Need a few laughs? Expert says you do during OUWB event
An image of OUWB students at the bowling fundraiser
From left, Alexis Lonjin, Vincent Le, Brenda Bortis, and Brandon Butzin participate in the annual Strike Out Cancer bowling fundraiser on Nov. 10.

A recent presentation hosted by OUWB’s Center for Excellence in Medical Education discussed a topic that many take for granted when dealing with stress: laughter.

“Laughter as a Friend,” was presented by Terry Dibble, OU SHS Special Instructor Coordinator of Practicums and Internships.

Dibble said the goals were straightforward: to show how laughter serves as “an intervention for relieving stress.”

“Think about the last time you had a good laugh,” Dibble told the audience. “What was going on at that time? Who were you with? What was happening? What’s the situation? And, whatever that was, as long as it wasn’t dangerous, try to bring those things back into your life.”

Professional head shot of Terry Dibble.

Dibble explained that laughter can stimulate organs, relieve the stress response and tension, and relax the body and brain. Laughter can also have long-term benefits. He said it’s been shown that laughter can improve the immune system, relieve pain, increase personal satisfaction, and improve mood.

“What we can do is if we're not in a laughing mood, is we can kind of force ourselves into a laughing mood,” said Dibble.

He also showed a video at the beginning of the presentation with a chain of individuals laughing. It started with a video of a baby laughing, and then an adult in the next scene laughing because of the baby video. The same chain continued and ended on a young woman doubled down in laughter. Another man in the video, Doug Collins, was found to have the “world’s most contagious laugh,” which was the result of him starting to laugh at himself for the way he laughs.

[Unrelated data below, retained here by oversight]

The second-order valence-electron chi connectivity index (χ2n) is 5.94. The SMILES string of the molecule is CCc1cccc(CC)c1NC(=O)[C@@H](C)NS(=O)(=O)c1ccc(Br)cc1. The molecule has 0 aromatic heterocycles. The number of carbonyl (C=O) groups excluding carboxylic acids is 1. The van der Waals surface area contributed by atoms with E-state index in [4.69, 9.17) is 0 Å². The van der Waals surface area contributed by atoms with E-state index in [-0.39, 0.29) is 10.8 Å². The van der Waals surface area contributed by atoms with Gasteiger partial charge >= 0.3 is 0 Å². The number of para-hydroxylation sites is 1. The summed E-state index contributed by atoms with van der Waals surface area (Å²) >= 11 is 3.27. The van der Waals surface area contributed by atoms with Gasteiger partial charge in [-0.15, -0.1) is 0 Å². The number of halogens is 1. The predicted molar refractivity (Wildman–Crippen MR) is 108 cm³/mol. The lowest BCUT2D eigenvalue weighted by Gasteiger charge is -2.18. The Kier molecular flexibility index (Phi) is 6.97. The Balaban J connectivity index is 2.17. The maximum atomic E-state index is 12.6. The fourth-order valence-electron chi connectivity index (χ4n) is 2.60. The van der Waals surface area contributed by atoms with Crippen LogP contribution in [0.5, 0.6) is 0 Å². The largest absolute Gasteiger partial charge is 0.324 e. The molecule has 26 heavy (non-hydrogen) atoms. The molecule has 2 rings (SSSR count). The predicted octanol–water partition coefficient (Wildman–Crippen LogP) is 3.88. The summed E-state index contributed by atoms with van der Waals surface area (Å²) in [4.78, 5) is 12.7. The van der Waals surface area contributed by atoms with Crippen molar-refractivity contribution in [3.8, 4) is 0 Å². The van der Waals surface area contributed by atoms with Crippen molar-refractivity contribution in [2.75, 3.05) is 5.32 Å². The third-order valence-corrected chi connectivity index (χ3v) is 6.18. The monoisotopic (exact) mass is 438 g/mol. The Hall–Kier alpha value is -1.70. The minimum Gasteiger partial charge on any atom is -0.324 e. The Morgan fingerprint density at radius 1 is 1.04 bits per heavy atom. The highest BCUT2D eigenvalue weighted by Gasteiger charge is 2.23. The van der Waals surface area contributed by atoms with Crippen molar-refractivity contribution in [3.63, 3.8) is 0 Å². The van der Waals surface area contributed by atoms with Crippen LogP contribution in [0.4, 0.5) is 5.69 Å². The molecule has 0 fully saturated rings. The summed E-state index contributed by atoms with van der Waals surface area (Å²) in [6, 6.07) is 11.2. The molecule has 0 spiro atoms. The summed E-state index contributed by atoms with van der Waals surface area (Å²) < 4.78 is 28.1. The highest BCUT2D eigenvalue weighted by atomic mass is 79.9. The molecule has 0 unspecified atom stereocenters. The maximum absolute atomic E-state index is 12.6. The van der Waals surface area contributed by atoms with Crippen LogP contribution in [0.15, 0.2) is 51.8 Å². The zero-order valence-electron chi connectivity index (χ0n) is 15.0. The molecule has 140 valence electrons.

Towards his presentation, Dibble offered advice for incorporating more laughter in our day-to-day lives. One idea: to be more “playful” at home and at work.

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“Learning to become more playful can help develop your sense of humor.” Dibble said. “What are the obstacles in the way of you behaving more playful?”

The session was one of the many presentations that OUWB CEME hosts to promote a more positive work environment for faculty. OUWB CEME Director Ann Voorheis-Sargent, Ph.D., said the presentations were started to help build better mental health in the workplace, especially during the COVID-19 pandemic.

She said that OUWB has worked with Dibble previously.

“Since Covid, we know mental health has been a big issue.” Voorheis-Sargent explained. “We know there has been things like quiet quitting and job hopping. As a result, I’ve been trying to find different sessions to offer on managing conflict, enjoying your job, (and) stress management.”

She also hoped faculty can use these skills with students.

“It’s the wintertime, and it’s a hard time of year. You feel kind of gloomy,” said Voorheis-Sargent. “The days are dark. If we can develop tools that will help us work with students, the hope is that it will be beneficial.”

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